Accidents and Asteroids

Accidents and Asteroids



VO: On the 15 February 2013, an unknown object thought to be around 20 metres in diameter, travelling at 66,000 kilometres an hour, exploded high above Chelyabinsk, Russia, with 20 to 30 times the energy of the Hiroshima atomic bomb.

The resulting shock wave left fifteen hundred people injured and over 7,000 buildings damaged.

Animation of an asteroid approaching the earth, from ESA's countering the danger of asteroids report, then archive-amateur video of Chelyabinsk asteroid, , Chelyabinsk, Russia, 15/2/2013


So what systems DO we have in place to protect us from potentially dangerous threats from space?

Asteroid hitting the earth animation, then set up with Heiner Klinkrad ESOC .7th Febraury 2014 and Alan Harris at DLR Institute of Planetary Research Berlin-Adlershof 04 February 2014, then Detlef Koschny 07 February 2014 ESOC


VO: Recently, with a mandate from the UN, ESA co-ordinated a high level group of space agencies from around the world to organize a global response should a threatening asteroid ever be found heading towards Earth.

The Space Mission Planning Advisory Group, will develop missions that can be flown to intercept an asteroid.

Detlef and others at meeting of SMPAG, ESOC, 7 February 2014


ITW: Detlef Koschny, NEO Segment manager, ESA

we think we can cope with deflecting an asteroid with 2 different technologies, 1 is what we call kinetic impactor hitting the asteroid and pushing it out of the way the 2nd one is take a heavy spacecraft and use it as a gravity tractor, so by the mass of the spacecraft you pull the asteroid away 03:55

animations of systems for deflecting asteroids from ESA report countering the danger of asteroids


VO: Another menace we face is space debris, of which there’s plenty after 50 years of intense spaceflight activity. While it almost certainly won't kill or injure people on Earth, it can cause havoc amongst our current fleet of satellites.

Space debris animation, Heiner Klinkrad setup ESOC .7th Febraury 2014


ITW: Heiner Klinkrad, Head of Space Debris Office, ESA

Of the 16-17,000 objects that we can track from ground stations up there, just about 1000 are operational spacecraft, all the rest are remnants of past spaceflight activities, and more than one half of these objects are in fact fragments from on-orbit collisions recently, and also fragments from on-orbit explosions."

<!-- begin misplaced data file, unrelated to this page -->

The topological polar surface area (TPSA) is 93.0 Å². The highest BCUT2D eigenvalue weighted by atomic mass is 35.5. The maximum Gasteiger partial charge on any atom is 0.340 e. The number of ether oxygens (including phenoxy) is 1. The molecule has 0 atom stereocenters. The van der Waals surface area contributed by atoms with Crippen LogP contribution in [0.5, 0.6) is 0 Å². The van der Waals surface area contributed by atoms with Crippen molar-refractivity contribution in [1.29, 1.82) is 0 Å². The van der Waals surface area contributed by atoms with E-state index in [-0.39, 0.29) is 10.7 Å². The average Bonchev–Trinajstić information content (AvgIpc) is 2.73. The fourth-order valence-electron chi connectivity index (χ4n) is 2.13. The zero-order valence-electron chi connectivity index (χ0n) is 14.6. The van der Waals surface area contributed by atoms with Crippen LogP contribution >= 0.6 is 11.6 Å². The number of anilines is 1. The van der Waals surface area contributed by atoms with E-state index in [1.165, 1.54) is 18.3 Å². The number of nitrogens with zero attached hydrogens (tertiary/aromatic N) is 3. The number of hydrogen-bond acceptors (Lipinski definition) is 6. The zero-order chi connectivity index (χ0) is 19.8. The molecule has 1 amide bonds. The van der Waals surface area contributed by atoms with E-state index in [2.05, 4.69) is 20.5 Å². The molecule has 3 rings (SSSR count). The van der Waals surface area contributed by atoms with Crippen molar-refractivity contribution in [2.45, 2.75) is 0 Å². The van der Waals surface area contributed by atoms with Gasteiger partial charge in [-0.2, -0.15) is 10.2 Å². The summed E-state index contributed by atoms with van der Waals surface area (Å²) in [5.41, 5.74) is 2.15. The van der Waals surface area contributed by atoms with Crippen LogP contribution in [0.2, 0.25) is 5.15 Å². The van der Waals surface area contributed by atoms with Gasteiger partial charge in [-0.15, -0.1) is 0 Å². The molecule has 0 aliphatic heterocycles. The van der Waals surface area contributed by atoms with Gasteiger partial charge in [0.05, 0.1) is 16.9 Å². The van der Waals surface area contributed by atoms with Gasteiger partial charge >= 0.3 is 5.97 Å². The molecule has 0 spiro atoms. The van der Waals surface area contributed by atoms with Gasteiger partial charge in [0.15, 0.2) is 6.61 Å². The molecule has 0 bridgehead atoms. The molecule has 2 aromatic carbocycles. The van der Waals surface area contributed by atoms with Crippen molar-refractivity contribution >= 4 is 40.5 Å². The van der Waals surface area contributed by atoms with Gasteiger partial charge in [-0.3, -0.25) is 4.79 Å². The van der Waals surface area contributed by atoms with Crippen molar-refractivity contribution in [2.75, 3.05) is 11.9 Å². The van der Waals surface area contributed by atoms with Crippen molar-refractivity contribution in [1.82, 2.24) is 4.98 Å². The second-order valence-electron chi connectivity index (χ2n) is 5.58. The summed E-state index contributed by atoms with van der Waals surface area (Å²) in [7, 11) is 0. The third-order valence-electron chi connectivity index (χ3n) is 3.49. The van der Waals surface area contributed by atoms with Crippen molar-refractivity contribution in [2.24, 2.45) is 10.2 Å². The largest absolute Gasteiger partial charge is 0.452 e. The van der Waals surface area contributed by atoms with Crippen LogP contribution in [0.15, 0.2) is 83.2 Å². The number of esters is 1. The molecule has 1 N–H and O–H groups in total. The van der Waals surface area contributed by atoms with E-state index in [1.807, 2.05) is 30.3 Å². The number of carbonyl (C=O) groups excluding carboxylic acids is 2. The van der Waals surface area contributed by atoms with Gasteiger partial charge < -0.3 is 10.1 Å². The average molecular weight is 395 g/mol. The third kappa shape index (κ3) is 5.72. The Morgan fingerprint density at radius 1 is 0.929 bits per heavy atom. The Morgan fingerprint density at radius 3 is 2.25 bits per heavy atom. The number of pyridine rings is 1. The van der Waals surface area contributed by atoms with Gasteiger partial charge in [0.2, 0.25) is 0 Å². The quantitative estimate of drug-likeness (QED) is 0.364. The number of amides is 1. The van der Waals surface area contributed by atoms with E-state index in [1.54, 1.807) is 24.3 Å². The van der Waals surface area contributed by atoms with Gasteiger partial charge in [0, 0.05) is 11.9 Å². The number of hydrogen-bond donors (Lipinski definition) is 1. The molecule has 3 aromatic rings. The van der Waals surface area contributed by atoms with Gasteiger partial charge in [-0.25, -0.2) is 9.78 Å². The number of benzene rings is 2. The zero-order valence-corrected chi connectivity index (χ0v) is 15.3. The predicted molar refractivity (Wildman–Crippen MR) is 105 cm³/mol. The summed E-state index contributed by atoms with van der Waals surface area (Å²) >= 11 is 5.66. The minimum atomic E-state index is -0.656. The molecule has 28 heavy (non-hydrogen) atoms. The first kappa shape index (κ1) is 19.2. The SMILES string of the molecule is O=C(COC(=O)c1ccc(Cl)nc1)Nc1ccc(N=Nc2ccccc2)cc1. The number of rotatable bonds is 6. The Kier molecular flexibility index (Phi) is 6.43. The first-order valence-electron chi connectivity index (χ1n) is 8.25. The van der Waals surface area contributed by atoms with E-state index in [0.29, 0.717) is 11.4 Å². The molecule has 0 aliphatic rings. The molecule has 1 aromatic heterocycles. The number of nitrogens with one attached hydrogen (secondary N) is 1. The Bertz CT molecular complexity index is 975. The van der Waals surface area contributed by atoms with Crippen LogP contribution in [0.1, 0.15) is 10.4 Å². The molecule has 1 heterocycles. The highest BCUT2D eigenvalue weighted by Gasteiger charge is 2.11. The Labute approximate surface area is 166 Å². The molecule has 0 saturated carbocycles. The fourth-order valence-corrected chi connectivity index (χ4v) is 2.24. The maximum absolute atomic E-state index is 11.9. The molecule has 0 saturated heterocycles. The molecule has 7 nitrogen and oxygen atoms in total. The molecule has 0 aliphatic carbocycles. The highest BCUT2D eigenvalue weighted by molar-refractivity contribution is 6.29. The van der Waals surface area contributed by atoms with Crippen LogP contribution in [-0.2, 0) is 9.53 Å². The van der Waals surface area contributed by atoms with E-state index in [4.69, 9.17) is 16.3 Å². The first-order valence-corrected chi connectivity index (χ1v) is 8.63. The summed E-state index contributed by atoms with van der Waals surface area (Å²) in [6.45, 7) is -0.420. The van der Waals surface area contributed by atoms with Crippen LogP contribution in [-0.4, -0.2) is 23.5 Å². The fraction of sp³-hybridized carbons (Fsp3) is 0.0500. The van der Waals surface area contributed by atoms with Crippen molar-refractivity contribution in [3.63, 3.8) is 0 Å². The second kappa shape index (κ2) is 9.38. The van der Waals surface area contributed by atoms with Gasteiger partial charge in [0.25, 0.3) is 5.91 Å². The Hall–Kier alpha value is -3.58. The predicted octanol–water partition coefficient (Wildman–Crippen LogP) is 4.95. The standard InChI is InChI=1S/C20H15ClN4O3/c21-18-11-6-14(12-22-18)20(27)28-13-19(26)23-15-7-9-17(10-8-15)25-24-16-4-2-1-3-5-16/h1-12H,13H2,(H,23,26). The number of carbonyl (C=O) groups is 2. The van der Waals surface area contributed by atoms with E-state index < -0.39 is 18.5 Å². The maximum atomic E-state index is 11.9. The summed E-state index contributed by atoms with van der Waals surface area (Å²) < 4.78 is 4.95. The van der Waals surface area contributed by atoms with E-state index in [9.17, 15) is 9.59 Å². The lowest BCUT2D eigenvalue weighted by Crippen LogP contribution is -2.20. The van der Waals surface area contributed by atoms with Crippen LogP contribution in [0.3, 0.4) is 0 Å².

VO: In response to this, ESA’s Space Situational programme has developed Radar tracking stations whose sole job it is to monitor space debris as well as implementing missions to clean up objects that pose a threat.

Heiner and his colleague in control room, ESOC .7th Febraury 2014, ESOCand still of Radar in Spain from ESA website, then animations of Space debris cleaning operations,.


VO: Monitoring space weather, the third area covered by the Space situational awareness programme, means monitoring the particles and radiation coming from the sun. Massive solar eruptions, when directed towards the Earth, can be so powerful that they damage satellites, can have harmful effects on astronauts in space and have been known to take out power lines. But today, thanks to the round-the-clock observations of the sun by satellites like Proba2 and Soho, it is possible to give advance warning of imminent storms of solar particles.

Images- Images of scientist in observatory looking on computer at images of sun from Proba 2 opens new eye on the sun Jan 2010, then images of solar flares and animations of particle eruptions and the effects on the earths magnetic field from Proba small is beautiful report (2012)


VO: So all in all; Europe’s Space situational awareness programme means that we’re attentive to what’s going on in space and

with the recent meeting of the Space Mission Advisory Group and ESA’s Space Situation Awareness programme the initial steps have been taken to prevent or soften such a disaster


Images of Scientist Alan Harris at DLR Institute of Planetary Research Berlin-Adlershof 4th Feb 2014, then SMPAGmeeting in ESOC 7th February, .then animation of asteroidhitting the earth from countering the danger of asteroids report .

03:26 End of report and begining of B-Roll

Interviews Detlef Koschny, NEO Segment manager, ESA

03:26 - Systems for deflecting asteroids.

04:18 Is it possible to be prepared for an asteroide?

04:59 What would happen if an asteroide hits the earth?

05:59 How does he feel after meeting?

Interviews Herner Klinkrad, ESOC .7th Febraury 2014

06:22 – The risks of Debris and Asteroids compared.


07:13 - Archive images of asteriods and asteroid damage from ESA report 0812_006 countering the danger of asteroids,

07;46 - Animations of asteroids.

08:36 - Images of the sun from Proba-2 and Soho

09:06 End